Sobrado Solar - Goals and Project
The Sobrado Solar was designed to allow variable family types to live in the house, as there is a favorable cost - benefit ratio to different age groups and lifestyles. There is an extra room with bathroom on the first floor which can be used for guests, or for rental. As both the room and the bathroom are accessible, it may be used by elderly or people with locomotion disability. Further, that room may also be used as a home office. Sustainability was a principle guiding the choice of construction techniques, The project materials, and suppliers, seeking the least natural impact. The degree to which such decisions were taken makes the house innovative within its context:
- by using a prefabricated wood frame construction;
- adopting of a cistern for collecting the rainwater;
- using that cistern as a source or sink of heat for a low-energy climate control;
- elimination of the elevated water reservoir, allowing for a single roof volume;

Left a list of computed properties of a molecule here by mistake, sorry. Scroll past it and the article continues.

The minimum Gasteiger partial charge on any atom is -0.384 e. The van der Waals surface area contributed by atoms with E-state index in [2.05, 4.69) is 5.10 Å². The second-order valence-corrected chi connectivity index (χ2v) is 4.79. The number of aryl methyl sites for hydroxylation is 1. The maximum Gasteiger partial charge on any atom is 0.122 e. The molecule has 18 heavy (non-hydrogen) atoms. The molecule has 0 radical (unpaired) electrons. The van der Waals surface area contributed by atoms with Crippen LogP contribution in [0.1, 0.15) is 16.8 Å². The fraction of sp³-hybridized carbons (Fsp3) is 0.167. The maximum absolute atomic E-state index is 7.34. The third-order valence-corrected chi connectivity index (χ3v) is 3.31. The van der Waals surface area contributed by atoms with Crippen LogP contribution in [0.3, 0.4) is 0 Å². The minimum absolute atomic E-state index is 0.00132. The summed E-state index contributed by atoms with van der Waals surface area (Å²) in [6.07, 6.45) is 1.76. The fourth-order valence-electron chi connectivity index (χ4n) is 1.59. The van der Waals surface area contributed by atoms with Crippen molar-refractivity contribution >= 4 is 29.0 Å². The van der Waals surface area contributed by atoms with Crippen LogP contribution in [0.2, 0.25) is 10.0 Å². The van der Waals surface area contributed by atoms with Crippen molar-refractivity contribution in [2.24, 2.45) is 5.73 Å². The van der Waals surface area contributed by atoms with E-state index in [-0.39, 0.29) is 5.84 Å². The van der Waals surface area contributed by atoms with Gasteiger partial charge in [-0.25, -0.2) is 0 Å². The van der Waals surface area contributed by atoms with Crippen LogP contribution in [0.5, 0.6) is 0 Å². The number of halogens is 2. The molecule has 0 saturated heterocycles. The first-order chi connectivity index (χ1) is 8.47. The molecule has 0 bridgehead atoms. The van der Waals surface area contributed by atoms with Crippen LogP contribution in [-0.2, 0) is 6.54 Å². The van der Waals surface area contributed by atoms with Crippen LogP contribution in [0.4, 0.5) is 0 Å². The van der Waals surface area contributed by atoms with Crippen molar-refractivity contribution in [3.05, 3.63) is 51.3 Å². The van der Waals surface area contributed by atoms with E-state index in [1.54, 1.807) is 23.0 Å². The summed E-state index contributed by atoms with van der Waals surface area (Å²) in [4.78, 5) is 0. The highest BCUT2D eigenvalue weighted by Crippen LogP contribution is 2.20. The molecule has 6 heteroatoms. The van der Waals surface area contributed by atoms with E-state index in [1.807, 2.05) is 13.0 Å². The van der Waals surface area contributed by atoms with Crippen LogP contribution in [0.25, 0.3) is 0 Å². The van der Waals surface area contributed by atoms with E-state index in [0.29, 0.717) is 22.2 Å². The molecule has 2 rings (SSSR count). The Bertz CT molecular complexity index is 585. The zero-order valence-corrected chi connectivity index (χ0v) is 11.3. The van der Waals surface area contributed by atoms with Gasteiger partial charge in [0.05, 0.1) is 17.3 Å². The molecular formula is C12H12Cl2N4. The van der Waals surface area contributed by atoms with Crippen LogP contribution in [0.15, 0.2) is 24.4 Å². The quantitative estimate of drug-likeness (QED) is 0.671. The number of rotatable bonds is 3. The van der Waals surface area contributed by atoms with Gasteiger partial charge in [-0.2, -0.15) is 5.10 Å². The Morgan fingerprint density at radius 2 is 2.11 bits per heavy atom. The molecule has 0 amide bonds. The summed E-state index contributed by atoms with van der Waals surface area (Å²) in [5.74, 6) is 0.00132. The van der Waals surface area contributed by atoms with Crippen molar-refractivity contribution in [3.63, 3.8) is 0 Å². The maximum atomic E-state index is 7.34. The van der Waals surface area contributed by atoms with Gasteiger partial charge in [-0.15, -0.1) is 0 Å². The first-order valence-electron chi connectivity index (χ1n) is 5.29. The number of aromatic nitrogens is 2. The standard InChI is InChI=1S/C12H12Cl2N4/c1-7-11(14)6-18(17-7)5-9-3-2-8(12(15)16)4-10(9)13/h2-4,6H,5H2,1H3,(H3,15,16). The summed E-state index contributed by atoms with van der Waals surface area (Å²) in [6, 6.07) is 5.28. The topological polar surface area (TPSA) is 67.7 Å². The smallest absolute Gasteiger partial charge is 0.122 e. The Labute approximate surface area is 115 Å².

- making the entire roof a PV surface, thermally isolated, instead of concrete slab and tiles.
- providing a single backyard for all house units, recreating a sense of community;
- implementing their composters and other communal equipment.
The site choice was due to its proximity to the downtown, in good connection with the public transportation network, and a good availability of goods and services, inviting residents to leave the car at home. However, residents are encouraged to possess a small, electric car, which can profit from the availability of solar electricity surpluses.
Students of architecture and engineering, in partnership with specialized suppliers, willing Despite those design constraints, the team cared for, first, comfort in terms of daylighting, temperature, humidity, insolation, air quality and acoustics, and second, for pleasant aesthetics. Everything was planned by a multidisciplinary team of engineers and to bring meaningful innovation to Curitiba and to provide it a good example of life quality in a more sustainable way. The house was elevated from the ground for thermal and humidity cycle reasons, but also as a preventive measure to the probably most common environmental vulnerability: flood, which may be due to the topography, in addition to the fact that urban drained systems are overwhelmed by the water collected in massively sealed surfaces.